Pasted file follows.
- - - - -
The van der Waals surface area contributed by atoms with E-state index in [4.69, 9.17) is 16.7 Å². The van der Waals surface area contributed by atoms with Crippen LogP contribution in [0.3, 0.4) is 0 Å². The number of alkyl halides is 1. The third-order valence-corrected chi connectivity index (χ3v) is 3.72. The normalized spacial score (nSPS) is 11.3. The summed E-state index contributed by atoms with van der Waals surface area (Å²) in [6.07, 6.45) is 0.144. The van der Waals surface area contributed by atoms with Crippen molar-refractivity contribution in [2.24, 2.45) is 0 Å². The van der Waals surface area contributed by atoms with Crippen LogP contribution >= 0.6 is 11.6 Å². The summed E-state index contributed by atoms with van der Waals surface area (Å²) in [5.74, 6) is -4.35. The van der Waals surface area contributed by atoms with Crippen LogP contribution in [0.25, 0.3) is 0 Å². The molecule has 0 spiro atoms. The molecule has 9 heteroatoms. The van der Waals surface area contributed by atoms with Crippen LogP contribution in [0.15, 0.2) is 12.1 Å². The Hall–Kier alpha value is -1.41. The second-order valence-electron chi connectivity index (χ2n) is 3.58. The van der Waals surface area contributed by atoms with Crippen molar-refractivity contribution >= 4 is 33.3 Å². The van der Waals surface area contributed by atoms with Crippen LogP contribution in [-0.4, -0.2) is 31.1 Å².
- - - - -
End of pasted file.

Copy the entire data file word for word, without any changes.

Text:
The van der Waals surface area contributed by atoms with E-state index in [4.69, 9.17) is 16.7 Å². The van der Waals surface area contributed by atoms with Crippen LogP contribution in [0.3, 0.4) is 0 Å². The number of alkyl halides is 1. The third-order valence-corrected chi connectivity index (χ3v) is 3.72. The normalized spacial score (nSPS) is 11.3. The summed E-state index contributed by atoms with van der Waals surface area (Å²) in [6.07, 6.45) is 0.144. The van der Waals surface area contributed by atoms with Crippen molar-refractivity contribution in [2.24, 2.45) is 0 Å². The van der Waals surface area contributed by atoms with Crippen LogP contribution >= 0.6 is 11.6 Å². The summed E-state index contributed by atoms with van der Waals surface area (Å²) in [5.74, 6) is -4.35. The van der Waals surface area contributed by atoms with Crippen LogP contribution in [0.25, 0.3) is 0 Å². The molecule has 0 spiro atoms. The molecule has 9 heteroatoms. The van der Waals surface area contributed by atoms with Crippen LogP contribution in [0.15, 0.2) is 12.1 Å². The Hall–Kier alpha value is -1.41. The second-order valence-electron chi connectivity index (χ2n) is 3.58. The van der Waals surface area contributed by atoms with Crippen molar-refractivity contribution >= 4 is 33.3 Å². The van der Waals surface area contributed by atoms with Crippen LogP contribution in [-0.4, -0.2) is 31.1 Å².